Cancer is categorized as a part of diseases that create an abnormal or uncontrolled growth of cells. Currently, CRISPR-based research theories are focused on the treatment of blood cancers like leukemia and lymphoma. Clinical trials of CRISPR-based therapy have succeeded in treating two volunteer patients during the late-stage; it is the first study in the US that has utilized CAR-T and PD-1 as a combination immunotherapy approach.
China is also investing considerable amounts in CRISPR-based clinical trials; seven active or recruiting trials have been included in the US clinical trial database, but China is also facing some major issues like improper clinical trial infrastructure, oversight, informed consent of patients and research rigor.
“The FDA has approved CAT-T therapies and PD-1 pathway inhibitors that don’t use genome editing. This is reason to be optimistic: the proof-of-principle work for these therapies has already been done!”
Due to the Mutation gene, two genetic disorders emerged that can cause severe issues like chronic pain, organ damage, strokes, and anemia; these two genetic disorders are beta-thalassemia and sickle cell disease (SCD).
“The first use of an ex vivo CRISPR-based therapy to treat a genetic disease,” a patient of thalassemia had been treated in Germany, and it was recently revealed by CRISPR Therapeutic that the treatment seems to be working for this first patient. According to a report, two patients, one with beta-thalassemia and the other one with sickle cell disease, have potentially been cured of their illness. This is the first clinical trial that proves that the CRISPR tool can be used to cure genetic diseases.
Leber’s Congenital Amaurosis (LCA) is a rare genetic disorder in which retinal dysfunction causes vision loss. LCA usually occurs at birth. LCA10 is the most common type of LCA, a genetic disease in which a person loss partial or complete vision within the first few months of his or her life. The first trial has not been held until now, but the FDA has approved the human testing of the treatment of LCA10. Currently, Editas Medicine and Allergan are looking for patient volunteers from all over the US.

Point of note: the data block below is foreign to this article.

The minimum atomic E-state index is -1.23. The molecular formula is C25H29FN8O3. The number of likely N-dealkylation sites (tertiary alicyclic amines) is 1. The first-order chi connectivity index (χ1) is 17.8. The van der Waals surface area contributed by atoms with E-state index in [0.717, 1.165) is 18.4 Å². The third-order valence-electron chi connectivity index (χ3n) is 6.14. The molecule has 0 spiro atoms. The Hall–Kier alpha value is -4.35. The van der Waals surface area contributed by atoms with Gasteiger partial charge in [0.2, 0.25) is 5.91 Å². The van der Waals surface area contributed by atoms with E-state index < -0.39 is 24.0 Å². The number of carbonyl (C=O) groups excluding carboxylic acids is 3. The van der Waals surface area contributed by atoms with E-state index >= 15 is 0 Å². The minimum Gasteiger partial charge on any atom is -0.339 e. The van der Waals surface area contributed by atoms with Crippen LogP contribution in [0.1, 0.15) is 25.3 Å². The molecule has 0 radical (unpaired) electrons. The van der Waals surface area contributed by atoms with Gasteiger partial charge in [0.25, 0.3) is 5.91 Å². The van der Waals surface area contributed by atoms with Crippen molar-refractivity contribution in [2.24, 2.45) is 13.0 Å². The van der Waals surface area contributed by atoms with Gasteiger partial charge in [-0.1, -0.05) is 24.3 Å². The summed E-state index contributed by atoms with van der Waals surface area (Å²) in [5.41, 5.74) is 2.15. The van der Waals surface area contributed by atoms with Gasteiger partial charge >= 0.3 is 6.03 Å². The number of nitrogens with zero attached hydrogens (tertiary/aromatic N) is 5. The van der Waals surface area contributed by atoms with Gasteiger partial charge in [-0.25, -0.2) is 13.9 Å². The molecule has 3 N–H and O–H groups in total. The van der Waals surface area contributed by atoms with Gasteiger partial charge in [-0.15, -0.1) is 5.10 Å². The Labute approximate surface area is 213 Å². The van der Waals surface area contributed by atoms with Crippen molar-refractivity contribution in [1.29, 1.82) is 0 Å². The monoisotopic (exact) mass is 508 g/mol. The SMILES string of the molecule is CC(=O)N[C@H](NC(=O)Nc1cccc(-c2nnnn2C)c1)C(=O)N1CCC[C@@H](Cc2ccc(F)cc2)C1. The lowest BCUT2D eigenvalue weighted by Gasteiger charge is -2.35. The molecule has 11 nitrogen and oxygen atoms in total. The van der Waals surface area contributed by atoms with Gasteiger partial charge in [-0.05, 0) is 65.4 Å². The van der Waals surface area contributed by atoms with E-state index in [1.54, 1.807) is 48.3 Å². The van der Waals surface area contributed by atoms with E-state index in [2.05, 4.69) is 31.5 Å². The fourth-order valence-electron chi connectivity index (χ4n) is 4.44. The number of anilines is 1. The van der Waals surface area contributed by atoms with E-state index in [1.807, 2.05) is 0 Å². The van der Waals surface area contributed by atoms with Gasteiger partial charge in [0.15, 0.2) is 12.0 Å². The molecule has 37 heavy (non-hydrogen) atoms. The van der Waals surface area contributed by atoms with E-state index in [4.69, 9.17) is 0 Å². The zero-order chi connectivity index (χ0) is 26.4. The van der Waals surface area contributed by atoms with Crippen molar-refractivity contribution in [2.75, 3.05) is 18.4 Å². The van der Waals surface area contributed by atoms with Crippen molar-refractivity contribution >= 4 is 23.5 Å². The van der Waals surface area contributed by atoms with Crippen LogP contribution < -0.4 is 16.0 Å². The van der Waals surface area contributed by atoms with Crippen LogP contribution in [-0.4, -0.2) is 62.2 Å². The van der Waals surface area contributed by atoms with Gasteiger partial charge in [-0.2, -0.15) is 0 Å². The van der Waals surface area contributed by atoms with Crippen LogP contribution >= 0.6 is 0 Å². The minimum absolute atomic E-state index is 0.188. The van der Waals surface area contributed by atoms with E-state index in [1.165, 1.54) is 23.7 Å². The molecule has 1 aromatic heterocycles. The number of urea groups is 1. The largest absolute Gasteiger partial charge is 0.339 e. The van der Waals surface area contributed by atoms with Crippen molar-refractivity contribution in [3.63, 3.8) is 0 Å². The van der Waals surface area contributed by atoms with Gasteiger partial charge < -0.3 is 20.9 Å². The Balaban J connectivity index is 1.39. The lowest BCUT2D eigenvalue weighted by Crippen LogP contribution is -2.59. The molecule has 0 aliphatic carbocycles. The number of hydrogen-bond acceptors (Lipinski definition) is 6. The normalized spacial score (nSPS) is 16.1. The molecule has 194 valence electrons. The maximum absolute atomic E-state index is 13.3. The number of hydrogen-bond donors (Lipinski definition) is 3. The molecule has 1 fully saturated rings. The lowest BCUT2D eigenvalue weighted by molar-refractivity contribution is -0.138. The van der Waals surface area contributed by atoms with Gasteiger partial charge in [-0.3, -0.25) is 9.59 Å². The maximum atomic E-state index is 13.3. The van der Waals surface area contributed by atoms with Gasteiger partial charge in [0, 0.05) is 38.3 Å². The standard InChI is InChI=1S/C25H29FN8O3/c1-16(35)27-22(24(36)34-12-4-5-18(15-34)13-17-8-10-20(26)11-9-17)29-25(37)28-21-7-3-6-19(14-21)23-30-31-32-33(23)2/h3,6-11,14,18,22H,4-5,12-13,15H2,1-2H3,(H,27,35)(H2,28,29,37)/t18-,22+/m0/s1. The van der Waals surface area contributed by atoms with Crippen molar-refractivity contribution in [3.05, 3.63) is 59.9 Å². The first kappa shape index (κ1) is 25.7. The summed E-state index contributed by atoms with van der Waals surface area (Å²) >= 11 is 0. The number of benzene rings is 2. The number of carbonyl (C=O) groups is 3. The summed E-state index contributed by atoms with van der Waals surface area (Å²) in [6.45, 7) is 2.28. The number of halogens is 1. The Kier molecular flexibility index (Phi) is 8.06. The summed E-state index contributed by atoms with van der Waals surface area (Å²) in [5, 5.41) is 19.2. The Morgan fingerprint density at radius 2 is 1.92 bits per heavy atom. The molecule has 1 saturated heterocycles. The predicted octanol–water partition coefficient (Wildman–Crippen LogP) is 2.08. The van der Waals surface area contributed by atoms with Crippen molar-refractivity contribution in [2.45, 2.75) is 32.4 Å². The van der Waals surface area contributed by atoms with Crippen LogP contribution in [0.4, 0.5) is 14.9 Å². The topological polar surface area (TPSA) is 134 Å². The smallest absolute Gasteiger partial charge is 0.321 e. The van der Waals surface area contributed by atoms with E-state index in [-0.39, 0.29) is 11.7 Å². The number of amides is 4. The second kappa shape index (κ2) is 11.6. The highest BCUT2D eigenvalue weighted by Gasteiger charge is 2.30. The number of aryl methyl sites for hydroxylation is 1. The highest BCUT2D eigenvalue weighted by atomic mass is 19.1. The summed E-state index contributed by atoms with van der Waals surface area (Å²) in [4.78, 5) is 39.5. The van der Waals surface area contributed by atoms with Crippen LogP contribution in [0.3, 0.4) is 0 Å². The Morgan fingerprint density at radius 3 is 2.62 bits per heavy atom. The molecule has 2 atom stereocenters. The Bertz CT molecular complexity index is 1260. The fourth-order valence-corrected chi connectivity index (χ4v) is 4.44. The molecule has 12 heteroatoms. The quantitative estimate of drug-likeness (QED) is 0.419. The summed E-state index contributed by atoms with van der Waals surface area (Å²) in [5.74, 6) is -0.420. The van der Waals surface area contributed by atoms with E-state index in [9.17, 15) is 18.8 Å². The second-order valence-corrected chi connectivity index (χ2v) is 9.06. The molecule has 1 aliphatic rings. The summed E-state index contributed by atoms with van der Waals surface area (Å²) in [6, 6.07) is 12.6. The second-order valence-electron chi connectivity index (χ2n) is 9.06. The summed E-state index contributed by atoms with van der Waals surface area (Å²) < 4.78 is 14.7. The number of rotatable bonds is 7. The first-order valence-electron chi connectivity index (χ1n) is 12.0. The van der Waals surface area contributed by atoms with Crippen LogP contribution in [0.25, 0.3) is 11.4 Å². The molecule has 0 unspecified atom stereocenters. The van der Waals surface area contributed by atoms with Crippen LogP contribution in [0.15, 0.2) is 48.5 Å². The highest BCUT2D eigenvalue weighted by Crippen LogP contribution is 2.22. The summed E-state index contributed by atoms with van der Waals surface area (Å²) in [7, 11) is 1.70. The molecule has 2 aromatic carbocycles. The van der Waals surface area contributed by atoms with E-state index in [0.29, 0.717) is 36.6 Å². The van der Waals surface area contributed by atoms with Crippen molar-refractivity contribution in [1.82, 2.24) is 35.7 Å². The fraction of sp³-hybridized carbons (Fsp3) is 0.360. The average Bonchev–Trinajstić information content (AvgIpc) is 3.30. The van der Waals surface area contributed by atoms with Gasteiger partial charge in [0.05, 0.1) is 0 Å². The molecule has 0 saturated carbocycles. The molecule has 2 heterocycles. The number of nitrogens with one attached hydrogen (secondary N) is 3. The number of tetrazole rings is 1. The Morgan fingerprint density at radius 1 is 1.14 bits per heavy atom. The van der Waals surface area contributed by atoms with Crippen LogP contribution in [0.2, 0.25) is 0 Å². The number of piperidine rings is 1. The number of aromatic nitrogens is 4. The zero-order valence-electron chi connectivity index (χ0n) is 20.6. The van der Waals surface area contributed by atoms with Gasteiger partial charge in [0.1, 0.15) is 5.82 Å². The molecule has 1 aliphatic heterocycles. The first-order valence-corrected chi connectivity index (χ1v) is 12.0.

Future of CRISPR
The implication of the CRISPR, a gene-editing technological tool, seems unlimited. Currently, the implications that researchers have been shown are as follows:
Turning pigs into Organ donors
As of right now, more than 114,000 people are waiting for a transplant in the US only. But, attempts to implanting an animal’s organ in a human body have been failed, but researchers believe that CRISPR can enable them to find a solution to make animals, an organ donor.
Making new and improved fruits
CRISPR has been used by the researchers to produce new, improved, domestic fruits with early development. It is suggested that CRISPR can help in increasing the nutritional value of food and to keep the crops safe from extreme weather and climate change.
Changing flowers from violet to white
Researchers are focusing on using CRISPR to target a specific gene, DFR-B. The researchers are trying to the color of the flower of a green plant.
Creating new treatments for cancer and blood disorders
After the success of the first trials, scientists are focusing on the second stage of the level of clinical trials and trying to find possible treatments for blood cancer and beta-thalassemia and Sickle cell disease.
Malaria is the most common and dangerous disease caused by mosquitoes. Researchers are focusing on altering a doublesex gene that is responsible for female development in mosquitoes. By modifying this gene, the researcher estimated the eradication of mosquitoes.
CRISPR is a most useful technological tool that can easily and effectively alter or edit genes of any living organism. It is more effective and result-driven as compared to the past or other gene-editing tools. Scientists and researchers have been using it since 2007 for various purposes specified in medical treatment. This genetic tool promises great findings and treatments in the near future.